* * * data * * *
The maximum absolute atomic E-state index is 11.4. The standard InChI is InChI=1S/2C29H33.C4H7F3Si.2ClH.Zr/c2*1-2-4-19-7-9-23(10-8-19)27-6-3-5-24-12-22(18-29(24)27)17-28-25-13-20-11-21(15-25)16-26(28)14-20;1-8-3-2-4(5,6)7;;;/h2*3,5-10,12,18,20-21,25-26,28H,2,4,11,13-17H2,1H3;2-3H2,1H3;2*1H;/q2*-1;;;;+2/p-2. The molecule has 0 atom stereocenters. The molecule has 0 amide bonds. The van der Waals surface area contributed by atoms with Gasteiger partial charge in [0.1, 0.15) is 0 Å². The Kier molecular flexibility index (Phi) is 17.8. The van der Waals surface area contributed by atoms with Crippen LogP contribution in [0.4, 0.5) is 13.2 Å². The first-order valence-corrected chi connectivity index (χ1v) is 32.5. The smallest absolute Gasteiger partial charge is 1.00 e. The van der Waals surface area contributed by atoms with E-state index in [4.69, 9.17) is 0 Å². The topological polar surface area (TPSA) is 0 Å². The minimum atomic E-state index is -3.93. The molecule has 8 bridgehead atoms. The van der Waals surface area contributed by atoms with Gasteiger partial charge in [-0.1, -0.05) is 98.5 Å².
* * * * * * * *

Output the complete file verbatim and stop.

The maximum absolute atomic E-state index is 11.4. The standard InChI is InChI=1S/2C29H33.C4H7F3Si.2ClH.Zr/c2*1-2-4-19-7-9-23(10-8-19)27-6-3-5-24-12-22(18-29(24)27)17-28-25-13-20-11-21(15-25)16-26(28)14-20;1-8-3-2-4(5,6)7;;;/h2*3,5-10,12,18,20-21,25-26,28H,2,4,11,13-17H2,1H3;2-3H2,1H3;2*1H;/q2*-1;;;;+2/p-2. The molecule has 0 atom stereocenters. The molecule has 0 amide bonds. The van der Waals surface area contributed by atoms with Gasteiger partial charge in [0.1, 0.15) is 0 Å². The Kier molecular flexibility index (Phi) is 17.8. The van der Waals surface area contributed by atoms with Crippen LogP contribution in [0.4, 0.5) is 13.2 Å². The first-order valence-corrected chi connectivity index (χ1v) is 32.5. The smallest absolute Gasteiger partial charge is 1.00 e. The van der Waals surface area contributed by atoms with E-state index in [4.69, 9.17) is 0 Å². The topological polar surface area (TPSA) is 0 Å². The minimum atomic E-state index is -3.93. The molecule has 8 bridgehead atoms. The van der Waals surface area contributed by atoms with Gasteiger partial charge in [-0.1, -0.05) is 98.5 Å².